Background: Injury severity is most frequently classified using the Abbreviated Injury Scale (AIS) as a basis for the Injury Severity Score (ISS) and the New Injury Severity Score (NISS), which are used for assessment of overall injury severity in the multiply injured patient and in outcome prediction. European trauma registries recommended the AIS 2008 edition, but the levels of inter-rater agreement and reliability of ISS and NISS, associated with its use, have not been reported.
Methods: Nineteen Norwegian AIS-certified trauma registry coders were invited to score 50 real, anonymised patient medical records using AIS 2008. Rater agreements for ISS and NISS were analysed using Bland-Altman plots with 95% limits of agreement (LoA). A clinically acceptable LoA range was set at ± 9 units. Reliability was analysed using a two-way mixed model intraclass correlation coefficient (ICC) statistics with corresponding 95% confidence intervals (CI) and hierarchical agglomerative clustering.
Results: Ten coders submitted their coding results. Of their AIS codes, 2189 (61.5%) agreed with a reference standard, 1187 (31.1%) real injuries were missed, and 392 non-existing injuries were recorded. All LoAs were wider than the predefined, clinically acceptable limit of ± 9, for both ISS and NISS. The joint ICC (range) between each rater and the reference standard was 0.51 (0.29,0.86) for ISS and 0.51 (0.27,0.78) for NISS. The joint ICC (range) for inter-rater reliability was 0.49 (0.19,0.85) for ISS and 0.49 (0.16,0.82) for NISS. Univariate linear regression analyses indicated a significant relationship between the number of correctly AIS-coded injuries and total number of cases coded during the rater's career, but no significant relationship between the rater-against-reference ISS and NISS ICC values and total number of cases coded during the rater's career.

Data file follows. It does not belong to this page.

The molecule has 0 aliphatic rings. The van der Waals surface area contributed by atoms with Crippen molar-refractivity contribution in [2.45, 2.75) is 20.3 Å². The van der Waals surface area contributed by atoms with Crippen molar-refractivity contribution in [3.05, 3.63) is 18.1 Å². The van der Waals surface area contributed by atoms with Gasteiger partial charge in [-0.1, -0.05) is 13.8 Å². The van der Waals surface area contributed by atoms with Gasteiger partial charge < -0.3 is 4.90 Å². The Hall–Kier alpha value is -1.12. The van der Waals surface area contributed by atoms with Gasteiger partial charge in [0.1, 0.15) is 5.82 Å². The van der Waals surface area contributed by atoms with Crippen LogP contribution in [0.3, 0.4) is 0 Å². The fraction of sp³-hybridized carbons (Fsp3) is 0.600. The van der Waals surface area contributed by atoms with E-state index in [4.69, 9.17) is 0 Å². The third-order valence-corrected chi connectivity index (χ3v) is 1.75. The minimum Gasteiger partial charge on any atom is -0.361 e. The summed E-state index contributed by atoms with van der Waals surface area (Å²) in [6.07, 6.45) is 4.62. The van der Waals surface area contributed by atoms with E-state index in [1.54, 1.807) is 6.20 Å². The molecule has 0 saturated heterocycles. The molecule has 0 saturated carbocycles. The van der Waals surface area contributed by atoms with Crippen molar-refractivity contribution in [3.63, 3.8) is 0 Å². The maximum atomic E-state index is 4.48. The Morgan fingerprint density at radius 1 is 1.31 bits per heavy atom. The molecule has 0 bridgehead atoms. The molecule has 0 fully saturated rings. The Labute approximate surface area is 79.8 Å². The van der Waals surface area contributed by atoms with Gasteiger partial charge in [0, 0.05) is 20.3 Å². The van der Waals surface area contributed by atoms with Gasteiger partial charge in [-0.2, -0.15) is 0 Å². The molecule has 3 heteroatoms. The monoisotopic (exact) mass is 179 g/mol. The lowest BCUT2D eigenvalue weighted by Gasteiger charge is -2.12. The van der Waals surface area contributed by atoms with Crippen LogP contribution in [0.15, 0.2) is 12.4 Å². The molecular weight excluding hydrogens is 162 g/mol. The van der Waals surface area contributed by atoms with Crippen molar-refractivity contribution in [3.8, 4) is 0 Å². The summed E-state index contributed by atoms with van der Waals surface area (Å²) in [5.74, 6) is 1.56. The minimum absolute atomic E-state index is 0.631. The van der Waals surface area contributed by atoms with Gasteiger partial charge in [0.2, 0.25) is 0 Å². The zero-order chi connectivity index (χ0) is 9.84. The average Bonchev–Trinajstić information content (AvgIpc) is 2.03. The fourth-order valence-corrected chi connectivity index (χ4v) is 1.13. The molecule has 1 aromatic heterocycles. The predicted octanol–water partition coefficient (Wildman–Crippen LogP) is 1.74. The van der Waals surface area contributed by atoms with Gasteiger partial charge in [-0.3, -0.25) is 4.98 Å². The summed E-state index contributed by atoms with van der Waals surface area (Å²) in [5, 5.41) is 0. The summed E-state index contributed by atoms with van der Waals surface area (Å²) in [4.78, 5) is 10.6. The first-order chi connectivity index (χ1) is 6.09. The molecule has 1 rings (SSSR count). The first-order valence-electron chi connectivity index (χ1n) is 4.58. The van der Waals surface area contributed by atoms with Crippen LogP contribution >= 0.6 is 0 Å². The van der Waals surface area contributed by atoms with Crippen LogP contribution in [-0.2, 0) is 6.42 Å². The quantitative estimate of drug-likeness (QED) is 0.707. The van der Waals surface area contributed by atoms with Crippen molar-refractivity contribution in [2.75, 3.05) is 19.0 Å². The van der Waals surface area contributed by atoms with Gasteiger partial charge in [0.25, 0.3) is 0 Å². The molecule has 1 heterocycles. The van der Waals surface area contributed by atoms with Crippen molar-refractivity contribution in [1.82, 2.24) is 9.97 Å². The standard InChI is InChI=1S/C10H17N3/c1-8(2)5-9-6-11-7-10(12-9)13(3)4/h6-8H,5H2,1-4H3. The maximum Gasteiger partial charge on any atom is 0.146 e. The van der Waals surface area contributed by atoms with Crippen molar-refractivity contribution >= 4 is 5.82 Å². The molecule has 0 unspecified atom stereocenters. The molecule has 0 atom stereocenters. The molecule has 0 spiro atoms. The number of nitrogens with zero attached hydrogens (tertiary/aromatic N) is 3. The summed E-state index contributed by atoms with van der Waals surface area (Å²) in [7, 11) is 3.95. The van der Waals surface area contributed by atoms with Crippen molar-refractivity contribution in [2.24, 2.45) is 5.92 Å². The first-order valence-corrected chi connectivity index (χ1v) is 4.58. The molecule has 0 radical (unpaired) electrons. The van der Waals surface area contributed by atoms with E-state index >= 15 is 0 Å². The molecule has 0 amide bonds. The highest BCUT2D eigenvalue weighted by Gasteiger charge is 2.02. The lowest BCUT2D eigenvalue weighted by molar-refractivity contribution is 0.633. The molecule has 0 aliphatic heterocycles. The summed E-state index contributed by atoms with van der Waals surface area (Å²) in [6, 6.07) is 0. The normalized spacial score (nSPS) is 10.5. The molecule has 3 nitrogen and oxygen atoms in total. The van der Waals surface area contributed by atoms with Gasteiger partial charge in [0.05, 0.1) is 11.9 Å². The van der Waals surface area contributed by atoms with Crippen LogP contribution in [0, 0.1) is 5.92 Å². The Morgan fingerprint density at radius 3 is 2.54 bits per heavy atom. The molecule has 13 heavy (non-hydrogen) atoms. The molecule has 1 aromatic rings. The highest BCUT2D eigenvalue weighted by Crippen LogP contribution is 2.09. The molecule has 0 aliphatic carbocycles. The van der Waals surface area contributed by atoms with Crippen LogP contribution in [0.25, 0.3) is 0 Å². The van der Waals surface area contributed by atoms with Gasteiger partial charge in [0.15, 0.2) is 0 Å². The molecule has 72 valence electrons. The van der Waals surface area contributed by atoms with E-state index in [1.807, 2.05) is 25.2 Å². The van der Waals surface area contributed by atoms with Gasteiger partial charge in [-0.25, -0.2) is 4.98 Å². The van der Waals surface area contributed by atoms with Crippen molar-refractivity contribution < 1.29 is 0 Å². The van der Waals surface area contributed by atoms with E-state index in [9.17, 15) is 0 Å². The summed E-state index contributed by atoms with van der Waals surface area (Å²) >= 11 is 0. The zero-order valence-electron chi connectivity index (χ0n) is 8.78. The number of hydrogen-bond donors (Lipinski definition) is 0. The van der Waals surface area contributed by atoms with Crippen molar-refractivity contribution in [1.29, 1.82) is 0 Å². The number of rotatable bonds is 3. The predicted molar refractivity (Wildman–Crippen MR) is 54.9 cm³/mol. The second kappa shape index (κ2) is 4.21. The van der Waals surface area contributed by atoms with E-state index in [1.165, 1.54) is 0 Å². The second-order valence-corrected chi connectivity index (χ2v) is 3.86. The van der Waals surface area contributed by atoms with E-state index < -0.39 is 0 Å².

Conclusions: Based on AIS 2008, ISS and NISS were not reliable for summarising anatomic injury severity in this study. This result indicates a limitation in their use as benchmarking tools for trauma system performance.
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